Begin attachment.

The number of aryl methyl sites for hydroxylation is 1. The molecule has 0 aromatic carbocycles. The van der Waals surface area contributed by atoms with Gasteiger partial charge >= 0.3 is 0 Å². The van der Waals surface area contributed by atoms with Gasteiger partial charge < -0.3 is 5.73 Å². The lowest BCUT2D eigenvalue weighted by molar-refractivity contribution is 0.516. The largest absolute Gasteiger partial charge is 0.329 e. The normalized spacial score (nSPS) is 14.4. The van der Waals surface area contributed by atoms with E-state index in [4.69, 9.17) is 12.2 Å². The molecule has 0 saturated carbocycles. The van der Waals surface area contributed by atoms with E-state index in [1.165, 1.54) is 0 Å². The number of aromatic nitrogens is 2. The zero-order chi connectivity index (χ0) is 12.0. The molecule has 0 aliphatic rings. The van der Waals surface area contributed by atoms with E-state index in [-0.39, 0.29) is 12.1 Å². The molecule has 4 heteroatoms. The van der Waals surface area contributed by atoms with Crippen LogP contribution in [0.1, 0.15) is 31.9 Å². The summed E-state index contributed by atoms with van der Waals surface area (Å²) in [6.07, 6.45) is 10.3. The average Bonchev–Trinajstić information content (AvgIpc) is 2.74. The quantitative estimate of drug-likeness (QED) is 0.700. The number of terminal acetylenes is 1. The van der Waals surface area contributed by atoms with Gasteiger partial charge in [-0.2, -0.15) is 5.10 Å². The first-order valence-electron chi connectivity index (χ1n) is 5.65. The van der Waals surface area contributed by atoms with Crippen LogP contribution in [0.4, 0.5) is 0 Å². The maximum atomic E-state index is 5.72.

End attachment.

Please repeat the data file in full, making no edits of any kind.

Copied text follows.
The number of aryl methyl sites for hydroxylation is 1. The molecule has 0 aromatic carbocycles. The van der Waals surface area contributed by atoms with Gasteiger partial charge >= 0.3 is 0 Å². The van der Waals surface area contributed by atoms with Gasteiger partial charge < -0.3 is 5.73 Å². The lowest BCUT2D eigenvalue weighted by molar-refractivity contribution is 0.516. The largest absolute Gasteiger partial charge is 0.329 e. The normalized spacial score (nSPS) is 14.4. The van der Waals surface area contributed by atoms with E-state index in [4.69, 9.17) is 12.2 Å². The molecule has 0 saturated carbocycles. The van der Waals surface area contributed by atoms with E-state index in [1.165, 1.54) is 0 Å². The number of aromatic nitrogens is 2. The zero-order chi connectivity index (χ0) is 12.0. The molecule has 0 aliphatic rings. The van der Waals surface area contributed by atoms with E-state index in [-0.39, 0.29) is 12.1 Å². The molecule has 4 heteroatoms. The van der Waals surface area contributed by atoms with Crippen LogP contribution in [0.1, 0.15) is 31.9 Å². The summed E-state index contributed by atoms with van der Waals surface area (Å²) in [6.07, 6.45) is 10.3. The average Bonchev–Trinajstić information content (AvgIpc) is 2.74. The quantitative estimate of drug-likeness (QED) is 0.700. The number of terminal acetylenes is 1. The van der Waals surface area contributed by atoms with Gasteiger partial charge in [-0.2, -0.15) is 5.10 Å². The first-order valence-electron chi connectivity index (χ1n) is 5.65. The van der Waals surface area contributed by atoms with Crippen LogP contribution in [0.4, 0.5) is 0 Å². The maximum atomic E-state index is 5.72.